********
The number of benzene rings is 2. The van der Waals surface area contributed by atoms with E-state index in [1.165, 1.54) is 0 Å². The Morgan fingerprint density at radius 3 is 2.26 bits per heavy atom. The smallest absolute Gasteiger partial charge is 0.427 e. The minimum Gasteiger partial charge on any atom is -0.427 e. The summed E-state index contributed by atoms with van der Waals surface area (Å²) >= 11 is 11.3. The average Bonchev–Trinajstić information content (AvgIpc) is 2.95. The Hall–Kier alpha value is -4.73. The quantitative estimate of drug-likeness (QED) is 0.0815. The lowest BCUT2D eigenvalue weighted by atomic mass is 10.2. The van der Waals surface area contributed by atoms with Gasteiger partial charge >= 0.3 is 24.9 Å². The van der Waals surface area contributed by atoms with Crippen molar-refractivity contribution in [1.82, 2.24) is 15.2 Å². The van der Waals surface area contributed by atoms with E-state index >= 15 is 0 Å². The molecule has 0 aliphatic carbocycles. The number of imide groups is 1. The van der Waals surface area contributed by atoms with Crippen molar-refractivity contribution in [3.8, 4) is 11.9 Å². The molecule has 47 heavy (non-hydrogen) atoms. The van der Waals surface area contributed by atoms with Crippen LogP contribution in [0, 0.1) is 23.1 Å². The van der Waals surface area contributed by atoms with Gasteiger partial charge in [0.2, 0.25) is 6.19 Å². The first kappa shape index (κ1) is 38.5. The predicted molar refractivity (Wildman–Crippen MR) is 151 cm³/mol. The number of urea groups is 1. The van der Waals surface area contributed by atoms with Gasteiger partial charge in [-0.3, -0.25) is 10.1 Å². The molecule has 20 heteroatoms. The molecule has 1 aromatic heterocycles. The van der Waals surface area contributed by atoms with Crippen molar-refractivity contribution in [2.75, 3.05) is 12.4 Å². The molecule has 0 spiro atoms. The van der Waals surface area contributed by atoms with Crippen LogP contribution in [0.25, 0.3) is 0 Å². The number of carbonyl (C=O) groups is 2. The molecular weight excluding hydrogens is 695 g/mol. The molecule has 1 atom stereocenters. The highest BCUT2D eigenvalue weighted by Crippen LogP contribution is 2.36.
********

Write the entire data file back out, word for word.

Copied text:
The number of benzene rings is 2. The van der Waals surface area contributed by atoms with E-state index in [1.165, 1.54) is 0 Å². The Morgan fingerprint density at radius 3 is 2.26 bits per heavy atom. The smallest absolute Gasteiger partial charge is 0.427 e. The minimum Gasteiger partial charge on any atom is -0.427 e. The summed E-state index contributed by atoms with van der Waals surface area (Å²) >= 11 is 11.3. The average Bonchev–Trinajstić information content (AvgIpc) is 2.95. The Hall–Kier alpha value is -4.73. The quantitative estimate of drug-likeness (QED) is 0.0815. The lowest BCUT2D eigenvalue weighted by atomic mass is 10.2. The van der Waals surface area contributed by atoms with Gasteiger partial charge >= 0.3 is 24.9 Å². The van der Waals surface area contributed by atoms with Crippen molar-refractivity contribution in [1.82, 2.24) is 15.2 Å². The van der Waals surface area contributed by atoms with E-state index >= 15 is 0 Å². The molecule has 0 aliphatic carbocycles. The number of imide groups is 1. The van der Waals surface area contributed by atoms with Crippen molar-refractivity contribution in [3.8, 4) is 11.9 Å². The molecule has 47 heavy (non-hydrogen) atoms. The van der Waals surface area contributed by atoms with Crippen LogP contribution in [0, 0.1) is 23.1 Å². The van der Waals surface area contributed by atoms with Gasteiger partial charge in [0.2, 0.25) is 6.19 Å². The first kappa shape index (κ1) is 38.5. The predicted molar refractivity (Wildman–Crippen MR) is 151 cm³/mol. The number of urea groups is 1. The van der Waals surface area contributed by atoms with Gasteiger partial charge in [-0.3, -0.25) is 10.1 Å². The molecule has 20 heteroatoms. The molecule has 1 aromatic heterocycles. The van der Waals surface area contributed by atoms with Crippen molar-refractivity contribution in [2.75, 3.05) is 12.4 Å². The molecule has 0 spiro atoms. The van der Waals surface area contributed by atoms with Crippen LogP contribution in [0.25, 0.3) is 0 Å². The number of carbonyl (C=O) groups is 2. The molecular weight excluding hydrogens is 695 g/mol. The molecule has 1 atom stereocenters. The highest BCUT2D eigenvalue weighted by Crippen LogP contribution is 2.36.